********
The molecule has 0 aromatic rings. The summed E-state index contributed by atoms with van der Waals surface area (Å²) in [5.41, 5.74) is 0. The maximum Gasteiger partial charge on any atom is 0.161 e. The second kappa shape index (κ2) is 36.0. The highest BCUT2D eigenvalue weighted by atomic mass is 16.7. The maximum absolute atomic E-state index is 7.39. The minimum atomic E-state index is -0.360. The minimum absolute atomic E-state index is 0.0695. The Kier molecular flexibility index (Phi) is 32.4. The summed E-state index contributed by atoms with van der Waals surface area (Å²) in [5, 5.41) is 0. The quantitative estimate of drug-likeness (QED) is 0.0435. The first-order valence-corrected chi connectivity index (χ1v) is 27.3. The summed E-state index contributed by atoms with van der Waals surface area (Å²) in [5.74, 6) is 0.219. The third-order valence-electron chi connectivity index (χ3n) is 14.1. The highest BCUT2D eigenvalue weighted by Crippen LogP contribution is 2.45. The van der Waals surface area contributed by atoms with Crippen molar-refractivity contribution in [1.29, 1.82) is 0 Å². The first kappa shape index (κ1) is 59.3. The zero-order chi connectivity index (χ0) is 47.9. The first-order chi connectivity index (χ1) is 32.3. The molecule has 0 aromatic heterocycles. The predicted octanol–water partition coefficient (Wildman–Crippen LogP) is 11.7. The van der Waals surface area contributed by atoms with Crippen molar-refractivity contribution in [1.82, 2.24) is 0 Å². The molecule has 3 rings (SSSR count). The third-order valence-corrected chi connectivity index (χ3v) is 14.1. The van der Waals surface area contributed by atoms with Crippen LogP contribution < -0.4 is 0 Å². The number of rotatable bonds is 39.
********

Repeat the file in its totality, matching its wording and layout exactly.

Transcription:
The molecule has 0 aromatic rings. The summed E-state index contributed by atoms with van der Waals surface area (Å²) in [5.41, 5.74) is 0. The maximum Gasteiger partial charge on any atom is 0.161 e. The second kappa shape index (κ2) is 36.0. The highest BCUT2D eigenvalue weighted by atomic mass is 16.7. The maximum absolute atomic E-state index is 7.39. The minimum atomic E-state index is -0.360. The minimum absolute atomic E-state index is 0.0695. The Kier molecular flexibility index (Phi) is 32.4. The summed E-state index contributed by atoms with van der Waals surface area (Å²) in [5, 5.41) is 0. The quantitative estimate of drug-likeness (QED) is 0.0435. The first-order valence-corrected chi connectivity index (χ1v) is 27.3. The summed E-state index contributed by atoms with van der Waals surface area (Å²) in [5.74, 6) is 0.219. The third-order valence-electron chi connectivity index (χ3n) is 14.1. The highest BCUT2D eigenvalue weighted by Crippen LogP contribution is 2.45. The van der Waals surface area contributed by atoms with Crippen molar-refractivity contribution in [1.29, 1.82) is 0 Å². The first kappa shape index (κ1) is 59.3. The zero-order chi connectivity index (χ0) is 47.9. The first-order chi connectivity index (χ1) is 32.3. The molecule has 0 aromatic heterocycles. The predicted octanol–water partition coefficient (Wildman–Crippen LogP) is 11.7. The van der Waals surface area contributed by atoms with Crippen molar-refractivity contribution in [1.82, 2.24) is 0 Å². The molecule has 3 rings (SSSR count). The third-order valence-corrected chi connectivity index (χ3v) is 14.1. The van der Waals surface area contributed by atoms with Crippen LogP contribution < -0.4 is 0 Å². The number of rotatable bonds is 39.